2.2.  The problem: address selection after failures

   In case that a failure occurs in one of the ISPs of the multihomed
   site, it may not be possible to establish a new communication towards
   a destination outside the site using the addresses derived from the
   prefix of the ISP affected by the failure.  For instance, in the case
   that the link between ISPA and the Internet fails, it will not be
   possible to establish a communication between X and Y using address
   A:X. In this case, any communication involving this address will fail
   because:
   o  If Y tries to establish a communication with X using A:X as a
      destination address, packets would be discarded because there is
      no path available from the Internet to ISPA.
   o  If X tries to communicate with Y using A:X as a source address,
      packets will be routed through ISPA in order to comply with
      ingress filters, and because ISPA has no link available with the
      rest of the Internet, the packet will be discarded (it should be
      noted that even if the packet could make it to Y, reply packets
      from Y to X would contain A:X as a destination address, which is
      unreachable from Y).

   So, in order to establish a communication between X and Y when a
   failure has occurred in ISPA, the address derived from ISPA block
   i.e.  A:X, must not be used for the communication.

   The solution for this problem has to be provided by the address
   selection mechanisms.  In particular, when the communication is
   established from the host Y to the host X, the solution has to be
   provided by the destination address selection mechanism at host Y and
   when the communication is established from the host X to the host Y,
   the solution has to be provided by the source address selection
   mechanism at host X. Default address selection for IPv6 hosts is
   specified in RFC 3484 [1]

   We will next analyze the support provided by RFC 3484 when the
   communication is established from host Y to host X. In this case,
   host Y has two possible destination addresses A:X and B:X. Without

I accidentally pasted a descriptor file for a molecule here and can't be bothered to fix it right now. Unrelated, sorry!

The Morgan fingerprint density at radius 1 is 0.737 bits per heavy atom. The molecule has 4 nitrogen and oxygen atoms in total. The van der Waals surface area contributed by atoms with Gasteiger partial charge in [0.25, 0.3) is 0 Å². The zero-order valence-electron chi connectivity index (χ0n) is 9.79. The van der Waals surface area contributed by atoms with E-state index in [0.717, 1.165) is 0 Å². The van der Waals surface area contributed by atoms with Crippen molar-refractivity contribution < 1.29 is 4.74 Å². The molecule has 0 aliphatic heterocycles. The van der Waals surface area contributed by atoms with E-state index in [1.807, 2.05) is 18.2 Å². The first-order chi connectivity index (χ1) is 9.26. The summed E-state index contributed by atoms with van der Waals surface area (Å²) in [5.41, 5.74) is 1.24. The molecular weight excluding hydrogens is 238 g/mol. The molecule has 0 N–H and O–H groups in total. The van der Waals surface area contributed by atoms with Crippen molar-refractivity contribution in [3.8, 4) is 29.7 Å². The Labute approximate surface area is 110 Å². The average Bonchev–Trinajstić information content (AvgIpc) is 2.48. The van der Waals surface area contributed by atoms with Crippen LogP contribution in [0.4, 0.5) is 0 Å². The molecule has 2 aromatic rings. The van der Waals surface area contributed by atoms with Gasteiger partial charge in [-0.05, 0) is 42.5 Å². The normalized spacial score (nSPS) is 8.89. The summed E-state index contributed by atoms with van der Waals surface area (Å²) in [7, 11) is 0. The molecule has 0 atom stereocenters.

any additional knowledge, both addresses are equivalent to host Y, so
   the default destination address selection mechanism will return a
   list of the two addresses ordered as they were returned by the
   resolver.  It may occur that A:X is first.  In this case, host Y will
   use A:X to reach host X and it will fail.  At this point, RFC 3484
   states that if there are other destination addresses available, the
   application should retry to establish the communication, using the
   next address in the list.  If the application retries with address



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   B:X, the communication will be established successfully.

   In conclusion, the current destination address selection mechanism is
   enough to deal with this situation (as long as applications retry
   with all the addresses).

   Next, we will analyze the support provided by RFC 3484 when the
   communication is established from host X to host Y. In this case,
   destination address selection performed in host X is trivial, since
   there is only one address available for Y (C:Y).  Source address
   selection mechanism as specified in RFC 3484 will not prefer any of
   the two source addresses if no additional information is available,
   so any of the addresses can be selected as source address.  In the
   case that address A:X is selected, the communication will fail.  In
   this case there are no alternative destination address to retry with,
   so the communication will definitely fail.

   In conclusion, the source address selection mechanism defined in RFC
   3484 is not enough to support this scenario.  This memo defines